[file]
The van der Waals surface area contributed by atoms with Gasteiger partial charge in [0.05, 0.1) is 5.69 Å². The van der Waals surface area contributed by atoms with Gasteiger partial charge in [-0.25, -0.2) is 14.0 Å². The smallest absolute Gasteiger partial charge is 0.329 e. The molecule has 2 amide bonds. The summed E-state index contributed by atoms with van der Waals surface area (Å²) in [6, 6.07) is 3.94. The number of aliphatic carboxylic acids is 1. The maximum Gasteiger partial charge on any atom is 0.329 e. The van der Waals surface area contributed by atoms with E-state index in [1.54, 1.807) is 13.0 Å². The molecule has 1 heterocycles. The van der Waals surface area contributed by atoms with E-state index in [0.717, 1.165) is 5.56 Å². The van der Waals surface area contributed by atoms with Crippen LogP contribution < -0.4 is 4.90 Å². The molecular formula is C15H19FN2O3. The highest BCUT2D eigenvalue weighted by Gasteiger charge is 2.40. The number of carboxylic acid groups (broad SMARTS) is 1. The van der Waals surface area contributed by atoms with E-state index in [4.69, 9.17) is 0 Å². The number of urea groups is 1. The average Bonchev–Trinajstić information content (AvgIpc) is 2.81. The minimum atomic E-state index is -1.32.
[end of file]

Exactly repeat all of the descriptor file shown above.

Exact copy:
The van der Waals surface area contributed by atoms with Gasteiger partial charge in [0.05, 0.1) is 5.69 Å². The van der Waals surface area contributed by atoms with Gasteiger partial charge in [-0.25, -0.2) is 14.0 Å². The smallest absolute Gasteiger partial charge is 0.329 e. The molecule has 2 amide bonds. The summed E-state index contributed by atoms with van der Waals surface area (Å²) in [6, 6.07) is 3.94. The number of aliphatic carboxylic acids is 1. The maximum Gasteiger partial charge on any atom is 0.329 e. The van der Waals surface area contributed by atoms with E-state index in [1.54, 1.807) is 13.0 Å². The molecule has 1 heterocycles. The van der Waals surface area contributed by atoms with E-state index in [0.717, 1.165) is 5.56 Å². The van der Waals surface area contributed by atoms with Crippen LogP contribution < -0.4 is 4.90 Å². The molecular formula is C15H19FN2O3. The highest BCUT2D eigenvalue weighted by Gasteiger charge is 2.40. The number of carboxylic acid groups (broad SMARTS) is 1. The van der Waals surface area contributed by atoms with E-state index in [4.69, 9.17) is 0 Å². The number of urea groups is 1. The average Bonchev–Trinajstić information content (AvgIpc) is 2.81. The minimum atomic E-state index is -1.32.